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Remembering Our One Year Anniversary

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Aug. 4th, 2009 | 11:36 pm

Well, one year ago today was the big day, and reflecting back on this day when I began training with Gilbert, I think I will always remember this day, and the weekend leading up to it as a period full of mixed emotions. Don’t get me wrong. I would say 90 percent of my emotions were feelings of excitement. I couldn’t wait to have the dignity and confidence that so many blind people say they gain working with a guide dog, not to mention the fact that Gilbert was adorable, and would be able to help me make friends in the unknown world of college. There was also a little apprehention. What if, after spending more time with me, the dog trainer didn’t think Gilbert was right for me after all? But I think the most intense emotion I had on this day, besides excitement, was the realization that the moment Gilbert walked through the door of my house, an era would end. Of course, every new chapter of life, while it may mean more responsibilities, the rewarding opportunities are well worth it, and I knew this was true when I saw the excitement of my older siblings when they got their driver’s license, or their first apartment. But I couldn’t ignore the subtle feeling of loss when I realized that I might never be a carefree girl with no responsibilities again. I will never forget the morning of August 4, 2008, before the dog trainer came and I was explaining this feeling to my mom, and what a thought provoking analogy she used to describe how I was feeling. She said that getting Gilbert could be compared to a wedding, since it will be my job to love, honor and cherish him. My sister had just gotten married a month earlier, and when I stopped to think about it, marriage really is very similar to getting the first guide dog. While my sister was excited about spending the rest of her life with the person she married, I wonder if she too realized that life will never be just about her again. Both of us, in different ways of course, have to devote our lives to our partners, learn to work as a team, and part with an old era.
Of course, I have always had school responsibilities, but keeping your grades up is trivial compared to the realization that soon, the daily care, and well-being of another animal will depend on you. Was I ready to take on this important responsibility? But like I said before, additional responsibilities are so rewarding when you see how much independence and confidence it brings to other people, and if I chose to remain in the carefree era of childhood by not getting a guide dog, I knew I would miss out on so many opportunities this world has to offer. By the time the doorbell rang to announce the arrival of the dog trainer, I resolved to say goodbye to the limited world of childhood, and never look back.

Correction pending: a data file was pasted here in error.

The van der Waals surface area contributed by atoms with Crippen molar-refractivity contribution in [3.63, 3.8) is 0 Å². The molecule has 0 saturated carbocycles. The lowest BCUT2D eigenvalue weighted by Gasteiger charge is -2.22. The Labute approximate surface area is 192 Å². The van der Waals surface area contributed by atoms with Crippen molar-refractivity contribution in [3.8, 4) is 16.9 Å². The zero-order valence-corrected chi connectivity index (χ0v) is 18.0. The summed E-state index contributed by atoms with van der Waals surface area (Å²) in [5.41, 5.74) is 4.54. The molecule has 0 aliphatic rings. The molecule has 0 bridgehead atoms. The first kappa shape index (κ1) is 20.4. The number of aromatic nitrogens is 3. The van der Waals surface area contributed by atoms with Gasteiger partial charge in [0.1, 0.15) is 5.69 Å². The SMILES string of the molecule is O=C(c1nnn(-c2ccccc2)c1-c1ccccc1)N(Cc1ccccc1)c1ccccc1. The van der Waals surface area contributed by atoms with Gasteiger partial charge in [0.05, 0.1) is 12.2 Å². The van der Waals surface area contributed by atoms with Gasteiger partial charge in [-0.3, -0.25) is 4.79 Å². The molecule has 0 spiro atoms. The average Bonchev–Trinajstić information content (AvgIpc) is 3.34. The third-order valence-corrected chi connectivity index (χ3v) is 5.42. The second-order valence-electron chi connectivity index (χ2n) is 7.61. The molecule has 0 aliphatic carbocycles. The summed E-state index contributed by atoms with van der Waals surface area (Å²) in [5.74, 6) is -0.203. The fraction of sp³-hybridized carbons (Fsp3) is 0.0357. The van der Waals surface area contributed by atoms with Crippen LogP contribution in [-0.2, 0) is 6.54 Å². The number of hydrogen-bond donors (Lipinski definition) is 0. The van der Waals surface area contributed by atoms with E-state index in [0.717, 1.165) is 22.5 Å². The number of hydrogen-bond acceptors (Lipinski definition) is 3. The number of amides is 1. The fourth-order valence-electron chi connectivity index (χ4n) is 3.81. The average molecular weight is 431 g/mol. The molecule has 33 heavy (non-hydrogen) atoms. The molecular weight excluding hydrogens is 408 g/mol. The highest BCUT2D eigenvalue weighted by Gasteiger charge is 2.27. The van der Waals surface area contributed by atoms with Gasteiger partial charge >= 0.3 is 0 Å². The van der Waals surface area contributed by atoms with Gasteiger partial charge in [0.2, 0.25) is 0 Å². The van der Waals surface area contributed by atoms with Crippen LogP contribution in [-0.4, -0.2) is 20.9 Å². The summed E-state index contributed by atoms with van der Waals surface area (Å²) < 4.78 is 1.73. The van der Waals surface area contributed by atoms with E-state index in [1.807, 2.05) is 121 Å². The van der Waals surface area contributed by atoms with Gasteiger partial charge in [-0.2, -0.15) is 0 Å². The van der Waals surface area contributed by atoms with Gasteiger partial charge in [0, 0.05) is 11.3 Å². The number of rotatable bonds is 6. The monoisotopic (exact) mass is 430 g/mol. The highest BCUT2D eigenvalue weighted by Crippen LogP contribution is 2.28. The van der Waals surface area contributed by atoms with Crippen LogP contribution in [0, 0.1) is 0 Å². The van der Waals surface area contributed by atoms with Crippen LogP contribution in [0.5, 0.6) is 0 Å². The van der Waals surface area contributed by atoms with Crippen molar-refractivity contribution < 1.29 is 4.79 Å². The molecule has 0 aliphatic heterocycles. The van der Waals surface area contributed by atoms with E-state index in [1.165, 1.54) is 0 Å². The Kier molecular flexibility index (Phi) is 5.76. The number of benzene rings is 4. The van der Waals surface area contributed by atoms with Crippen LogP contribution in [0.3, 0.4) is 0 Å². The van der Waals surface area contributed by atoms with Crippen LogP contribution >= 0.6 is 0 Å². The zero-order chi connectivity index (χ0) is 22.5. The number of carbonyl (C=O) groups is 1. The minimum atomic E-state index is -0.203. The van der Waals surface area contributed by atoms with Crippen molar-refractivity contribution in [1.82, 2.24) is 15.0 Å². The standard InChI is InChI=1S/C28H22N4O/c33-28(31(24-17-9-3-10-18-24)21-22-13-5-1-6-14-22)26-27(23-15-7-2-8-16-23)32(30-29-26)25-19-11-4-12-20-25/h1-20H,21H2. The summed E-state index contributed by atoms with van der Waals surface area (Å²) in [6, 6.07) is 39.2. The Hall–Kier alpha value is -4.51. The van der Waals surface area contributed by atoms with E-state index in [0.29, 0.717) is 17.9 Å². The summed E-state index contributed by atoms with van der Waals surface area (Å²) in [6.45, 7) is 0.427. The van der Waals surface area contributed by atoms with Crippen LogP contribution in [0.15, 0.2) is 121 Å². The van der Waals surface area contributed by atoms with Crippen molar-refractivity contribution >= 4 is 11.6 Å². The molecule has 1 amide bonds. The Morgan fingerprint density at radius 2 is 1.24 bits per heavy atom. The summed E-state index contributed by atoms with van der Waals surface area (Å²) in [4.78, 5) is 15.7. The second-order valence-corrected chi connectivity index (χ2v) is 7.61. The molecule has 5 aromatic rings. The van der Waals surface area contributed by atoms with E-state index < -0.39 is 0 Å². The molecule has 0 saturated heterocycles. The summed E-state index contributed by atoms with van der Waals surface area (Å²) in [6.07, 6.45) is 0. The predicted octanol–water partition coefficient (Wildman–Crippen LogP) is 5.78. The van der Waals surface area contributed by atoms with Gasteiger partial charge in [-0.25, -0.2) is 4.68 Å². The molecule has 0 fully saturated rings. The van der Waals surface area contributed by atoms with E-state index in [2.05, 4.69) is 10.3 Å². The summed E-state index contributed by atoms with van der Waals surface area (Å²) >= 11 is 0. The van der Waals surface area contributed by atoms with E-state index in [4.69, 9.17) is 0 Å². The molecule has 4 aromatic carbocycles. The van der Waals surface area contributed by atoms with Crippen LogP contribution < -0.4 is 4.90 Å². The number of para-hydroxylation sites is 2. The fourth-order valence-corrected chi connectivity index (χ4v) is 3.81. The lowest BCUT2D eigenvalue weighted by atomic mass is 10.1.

The first half of the day was filled with eager anticipation because when the dog trainer first arrived, he said that he wanted to talk about dog behavior, and how dogs are trained before he brought Gilbert in because he knew once Gilbert came in to the house, I would be distracted (smile). So, my mom and Dad, the dog trainer, and the president of the school gathered around the table for coffee and muffins that my mom had made. The dog trainer talked about dog behavior; how dogs are pack animals, and if you don’t show the dog that you are the leader of the pack, the dog will lead you. He told my parents what guide dogs are trained to do, and also explained some of the legal stuff, like the fact that the school legally owns the dogs until they retire, something I don’t have a problem with because I know that he is my dog, and that the issue of legal ownership is only a technicality, and a precaution that is in place only so that the school could take back dogs who are mistreated. Since I loved Gilbert the instant I met him, I knew that this was not something that I had to worry about.
Anyway, after this meeting, the dog trainer brought in the big crate, which my mom and dad assembled in the bedroom. The dog trainer said he would come back around 1:30, at which time Gilbert would officially be my dog! Until that day, I was slightly disappointed that I was not going to get the experience that people that attend schools like the Seeing Eye talk about with such excitement, getting called down to a lounge one by one to meet your dog for the first time. But that day, I discovered that waiting for the dog, even if you already know who the dog is, is equally exciting.
It seemed as though 1:30 would never arrive, but at long last, it did, and when my mom and dad, who had only seen Gilbert in pictures, admired how beautiful Gilbert was, I knew the waiting, both that day, and through the years since Indy died, was well worth it, and that my family was just as excited as I was.
I think Gilbert was quiet at first, and naturally, although he knew me a little bit from our brief meetings at fundraisers, he was more attached to the dog trainer. While he would listen to me during training, I think it took several weeks before I felt like he was really bonding with me. But just because he wasn’t attached to me, I had no doubt, even that day, that he knew he would spend the rest of his life with me, and was excited about it. How did I know this? Shortly after Gilbert came in, I decided to sit on the kitchen floor and pet him while my parents and the dog trainer talked, to start the bonding process. Shortly after I sat on the floor, he came up and smothered my face with dog kisses. The dog trainer looked over when he saw me pinned to the floor, laying on my back giggling and said I could tell him no if I wanted. But it was too adorable to reprimand him. What is even more unforgettable about this event though, was that it never happened again. Every time I have sat on the floor since then, he will lay next to me, or flip over on his back for a belly rub, or if he licks me, it is a quick lick on the cheek, or he will lick my fingers if I have food on them. But he has never licked my face that excitedly since. I still look back and wonder sometimes if he was just excited about being in a new place, and would have licked the face of anyone who let him, or if he could sense that I was his partner for life, and this was his way of saying, “I don’t really know you, but I am sure life with you will be wonderful!” Whatever he was thinking, that will always be a precious moment that I will never forget.